Two Billboard critics survey the field, from Lamar vs. Swift to Dylan vs. Manilow, with a wary eye on the "Beck factor."
Jody Rosen Is this Kendrick Lamar's year? The stars seem to be aligned for Lamar, who has a near-record 11 nominations. To Pimp a Butterfly was the year's most acclaimed album. It's contemporary, but its mix of vintage sources nods in the direction of the "real music" hallowed by the core Grammys voting bloc. A vote for Lamar will also redress the awards' historical neglect of hip-hop and make up for his snubbing at the 2014 Grammys. Lamar has spent several weeks on an old-fashioned Grammy lobbying campaign. He even released a video of his pilgrimage to the White House, where he met with President Barack Obama in connection with an inner-city youth-mentoring initiative. And in this year of Black Lives Matter protests, Lamar's anthems of black pain and transcendence caught the spirit of the times. In 2016, what self-respecting Grammy voter would cast a ballot for Keebler Elf Ed Sheeran or even Her Royal Highness Taylor Swift over K-Dot?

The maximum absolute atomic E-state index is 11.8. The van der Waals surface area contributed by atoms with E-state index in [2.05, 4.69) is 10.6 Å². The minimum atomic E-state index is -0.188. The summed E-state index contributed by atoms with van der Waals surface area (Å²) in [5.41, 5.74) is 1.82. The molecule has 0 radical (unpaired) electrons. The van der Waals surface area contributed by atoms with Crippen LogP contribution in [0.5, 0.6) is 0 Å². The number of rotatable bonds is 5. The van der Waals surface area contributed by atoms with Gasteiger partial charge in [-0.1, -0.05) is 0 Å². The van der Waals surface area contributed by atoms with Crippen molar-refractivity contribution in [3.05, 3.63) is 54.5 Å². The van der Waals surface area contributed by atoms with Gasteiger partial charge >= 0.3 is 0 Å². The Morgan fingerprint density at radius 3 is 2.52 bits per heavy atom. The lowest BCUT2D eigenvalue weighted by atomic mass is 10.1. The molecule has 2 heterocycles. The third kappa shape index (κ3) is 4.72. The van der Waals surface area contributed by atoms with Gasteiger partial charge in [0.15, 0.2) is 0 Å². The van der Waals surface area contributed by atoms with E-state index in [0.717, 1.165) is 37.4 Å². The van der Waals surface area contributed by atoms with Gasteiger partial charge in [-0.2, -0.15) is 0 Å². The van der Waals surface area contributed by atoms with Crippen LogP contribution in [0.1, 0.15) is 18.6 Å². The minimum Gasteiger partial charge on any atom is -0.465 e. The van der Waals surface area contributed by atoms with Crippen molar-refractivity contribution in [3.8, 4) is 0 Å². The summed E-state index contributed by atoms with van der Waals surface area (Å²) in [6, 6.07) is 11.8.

Carl Wilson Yes, the nominating committee has set the table for Lamar to yank the cloth out from under Grammy voters' past blunders. Despite its significance to the industry, Swift's 1989 probably has crossed the overexposure threshold, seeming too much like 2014's news. Still, in the album category we can never discount the Beck factor -- voters' tendency to snub the populist pick, as with Beyoncé last year. Alabama Shakes could benefit: They were best new artist nominees in 2013 and performed at the ceremony. Like Butterfly, their Sound & Color is a deserved critical darling. And since singer Brittany Howard is African-American, superficially the voters wouldn't seem to be choosing white over black. It could be a more comfortable landing for those who lean retro and are made nervous by the harsher content on Lamar's album. Likewise, I wonder what you think the chances are for The Weeknd, who along with Swift scored seven nominations: Can his pop-breakthrough momentum overcome voters' distaste for his songs' archly sleazy sex-and-drugs themes? And in the record of the year category, do he and Swift split the pro-Max Martin vote?